ABOVE: Lion on the Clock Tower, St. Mark's Square.
By Durant Imboden
Lions are scattered about
Venice--if not in the flesh, then in countless paintings and sculptures. Mind you, there
was a time when the cats of Venice weren't limited to tabbies, as Jan Morris tells us in
A Venetian Bestiary:
"From the common cat (felis catus), the Venetians, their
horizons enlarged by their imperial and commercial adventures, turned to the lion (leo
leo), and were eventually besotted by him. Leo leo turned their heads! They
built him onto their corbels, they slipped him into their allegories, they stuck him on
gateposts, they made him the corner-stones of bridges. Citizens kept live lions in their
gardens, and for a time a State Lion lived in a golden cage in the Piazza; he died, it is
said, because licking the bars gave him gilt poisoning, and thereafter captive lions were
forbidden for several centuries. When one turned up, though, at the Venetian Carnival of
1762, Pietro Longhi showed him grandly on display, with a little dog on his back, dancing
dogs all around him, a monkey on a beam above, a fiddler fiddling, and the strolling
Venetians engrossed as ever by his presence."
Why a lion, and not a seagull?
So why does
a maritime city like Venice have a lion as its mascot? Wouldn't a seagull, a fish, or a
duck from the marshy Venetian Lagoon be a more appropriate symbol?
The answer to that question lies in the Ninth Century, when--according to legend--two
or three ambitious Chamber of Commerce types from Venice stole the remains of St. Mark the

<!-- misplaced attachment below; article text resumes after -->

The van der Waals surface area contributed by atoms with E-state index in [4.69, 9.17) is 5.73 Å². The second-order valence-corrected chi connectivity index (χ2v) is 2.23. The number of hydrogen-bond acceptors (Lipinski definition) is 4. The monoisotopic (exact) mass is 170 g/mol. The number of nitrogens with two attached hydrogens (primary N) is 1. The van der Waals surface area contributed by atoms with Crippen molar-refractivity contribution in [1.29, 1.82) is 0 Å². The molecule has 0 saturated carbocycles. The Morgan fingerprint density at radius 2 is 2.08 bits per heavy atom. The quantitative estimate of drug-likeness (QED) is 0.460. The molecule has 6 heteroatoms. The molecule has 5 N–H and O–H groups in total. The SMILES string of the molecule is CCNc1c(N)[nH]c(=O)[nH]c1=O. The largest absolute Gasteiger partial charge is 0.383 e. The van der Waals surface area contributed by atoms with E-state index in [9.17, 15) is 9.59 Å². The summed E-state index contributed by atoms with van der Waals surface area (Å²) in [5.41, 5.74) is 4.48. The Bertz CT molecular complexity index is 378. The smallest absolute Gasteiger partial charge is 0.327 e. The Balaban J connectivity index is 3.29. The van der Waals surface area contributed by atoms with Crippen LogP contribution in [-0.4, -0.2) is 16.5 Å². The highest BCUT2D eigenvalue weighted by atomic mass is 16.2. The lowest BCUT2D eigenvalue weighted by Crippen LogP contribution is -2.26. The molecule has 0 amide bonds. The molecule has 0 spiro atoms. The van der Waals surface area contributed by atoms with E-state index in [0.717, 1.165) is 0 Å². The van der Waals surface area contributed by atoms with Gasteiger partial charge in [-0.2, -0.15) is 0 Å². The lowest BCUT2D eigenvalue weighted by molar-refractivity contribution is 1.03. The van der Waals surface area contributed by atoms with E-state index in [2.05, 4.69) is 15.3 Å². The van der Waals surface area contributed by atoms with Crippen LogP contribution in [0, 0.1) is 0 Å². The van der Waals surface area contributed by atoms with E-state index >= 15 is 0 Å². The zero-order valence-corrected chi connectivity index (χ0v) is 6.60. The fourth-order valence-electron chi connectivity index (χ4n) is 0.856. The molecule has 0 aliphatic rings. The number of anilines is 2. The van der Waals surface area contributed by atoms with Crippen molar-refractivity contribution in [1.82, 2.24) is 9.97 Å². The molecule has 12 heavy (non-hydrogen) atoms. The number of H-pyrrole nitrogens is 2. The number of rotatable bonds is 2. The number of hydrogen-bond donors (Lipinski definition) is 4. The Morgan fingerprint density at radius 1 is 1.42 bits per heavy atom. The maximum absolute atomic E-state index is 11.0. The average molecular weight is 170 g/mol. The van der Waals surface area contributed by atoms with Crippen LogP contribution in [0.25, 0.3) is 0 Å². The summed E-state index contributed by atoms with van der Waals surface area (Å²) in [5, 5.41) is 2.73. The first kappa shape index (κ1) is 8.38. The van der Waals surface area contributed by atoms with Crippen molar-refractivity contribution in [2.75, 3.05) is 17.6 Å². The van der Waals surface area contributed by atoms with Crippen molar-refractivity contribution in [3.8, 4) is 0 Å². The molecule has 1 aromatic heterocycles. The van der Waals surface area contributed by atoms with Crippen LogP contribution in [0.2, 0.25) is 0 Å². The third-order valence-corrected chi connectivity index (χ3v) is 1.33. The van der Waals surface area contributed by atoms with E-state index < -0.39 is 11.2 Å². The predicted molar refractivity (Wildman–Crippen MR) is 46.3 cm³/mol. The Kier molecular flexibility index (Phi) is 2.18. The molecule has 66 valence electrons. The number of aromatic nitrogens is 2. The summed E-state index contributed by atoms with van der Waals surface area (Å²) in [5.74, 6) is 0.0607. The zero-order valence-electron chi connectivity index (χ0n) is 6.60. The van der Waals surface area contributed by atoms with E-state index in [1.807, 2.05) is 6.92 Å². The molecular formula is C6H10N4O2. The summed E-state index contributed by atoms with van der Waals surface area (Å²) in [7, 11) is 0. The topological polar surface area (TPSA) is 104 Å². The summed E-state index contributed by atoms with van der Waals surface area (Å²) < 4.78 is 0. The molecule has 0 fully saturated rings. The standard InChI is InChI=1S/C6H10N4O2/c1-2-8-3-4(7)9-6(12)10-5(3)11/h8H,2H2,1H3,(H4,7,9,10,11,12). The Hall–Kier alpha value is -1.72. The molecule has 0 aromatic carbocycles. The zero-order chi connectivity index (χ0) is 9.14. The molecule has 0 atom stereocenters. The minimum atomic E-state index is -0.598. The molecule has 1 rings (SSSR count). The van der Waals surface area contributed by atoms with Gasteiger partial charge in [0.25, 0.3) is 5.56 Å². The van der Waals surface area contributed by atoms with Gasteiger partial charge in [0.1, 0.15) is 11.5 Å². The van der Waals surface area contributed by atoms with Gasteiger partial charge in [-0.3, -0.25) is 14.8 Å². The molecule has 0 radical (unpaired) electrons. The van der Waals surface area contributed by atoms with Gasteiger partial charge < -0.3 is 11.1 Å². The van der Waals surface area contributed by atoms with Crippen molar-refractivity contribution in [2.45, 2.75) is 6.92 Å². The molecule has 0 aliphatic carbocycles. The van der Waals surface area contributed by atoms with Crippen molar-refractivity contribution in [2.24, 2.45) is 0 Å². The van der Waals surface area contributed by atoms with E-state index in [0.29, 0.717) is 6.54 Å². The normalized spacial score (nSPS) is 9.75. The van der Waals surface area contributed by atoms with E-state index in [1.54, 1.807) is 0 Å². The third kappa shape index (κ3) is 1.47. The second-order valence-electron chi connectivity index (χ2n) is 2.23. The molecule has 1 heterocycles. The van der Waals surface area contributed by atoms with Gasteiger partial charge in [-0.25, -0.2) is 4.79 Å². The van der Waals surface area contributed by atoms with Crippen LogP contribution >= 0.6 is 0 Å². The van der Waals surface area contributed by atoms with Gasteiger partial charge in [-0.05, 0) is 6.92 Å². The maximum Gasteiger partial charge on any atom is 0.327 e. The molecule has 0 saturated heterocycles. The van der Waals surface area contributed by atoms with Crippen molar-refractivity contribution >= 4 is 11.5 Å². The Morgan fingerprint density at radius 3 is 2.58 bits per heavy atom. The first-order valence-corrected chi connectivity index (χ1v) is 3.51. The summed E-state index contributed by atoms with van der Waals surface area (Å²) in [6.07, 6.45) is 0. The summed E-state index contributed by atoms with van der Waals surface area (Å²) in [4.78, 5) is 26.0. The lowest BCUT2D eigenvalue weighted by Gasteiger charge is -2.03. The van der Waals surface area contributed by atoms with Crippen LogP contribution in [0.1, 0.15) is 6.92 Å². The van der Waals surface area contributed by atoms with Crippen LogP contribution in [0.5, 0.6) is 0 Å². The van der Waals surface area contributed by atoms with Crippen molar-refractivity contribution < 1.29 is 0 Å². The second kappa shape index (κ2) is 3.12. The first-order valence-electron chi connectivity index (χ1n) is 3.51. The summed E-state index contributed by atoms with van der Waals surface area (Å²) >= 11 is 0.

Apostle from his tomb in Alexandria, Egypt. William Lithgow tells the story in his
"Comments on Italy" from The Rare Adventures and Painfull Peregrinations,
published in 1614 and quoted in Ian Littlewood's Venice: A Literary Companion:
"They placed the corpse in a large basket covered with herbs and swine's
flesh which the Musselmans [Muslims] hold in horror, and the bearers were directed to cry Khwazir
(pork), to all who should ask questions or approach to search. In this manner they reached
the vessel. The body was enveloped in the sails, and suspended to the mainmast till the
moment of departure, for it was necessary to conceal this precious booty from those who
might come to clear the vessel in the roads. At last the Venetians quitted the shore full
of joy. They were hardly in the open sea when a great storm arose. We are assured that S.
Mark then appeared to the captain and warned him to strike all his sails immediately, lest
the ship, driven before the wind, should be wrecked upon hidden rocks. They owned their
safety to this miracle."
After crossing the Mediterranean and cruising up the Adriatic, the graverobbers reached
Venice and handed their cargo over to the Doge. The local religious and civic authorities
quickly elected St. Mark as Venice's patron saint, and the apostle's traditional symbol--a
winged lion--became the logo of the Venetian Republic.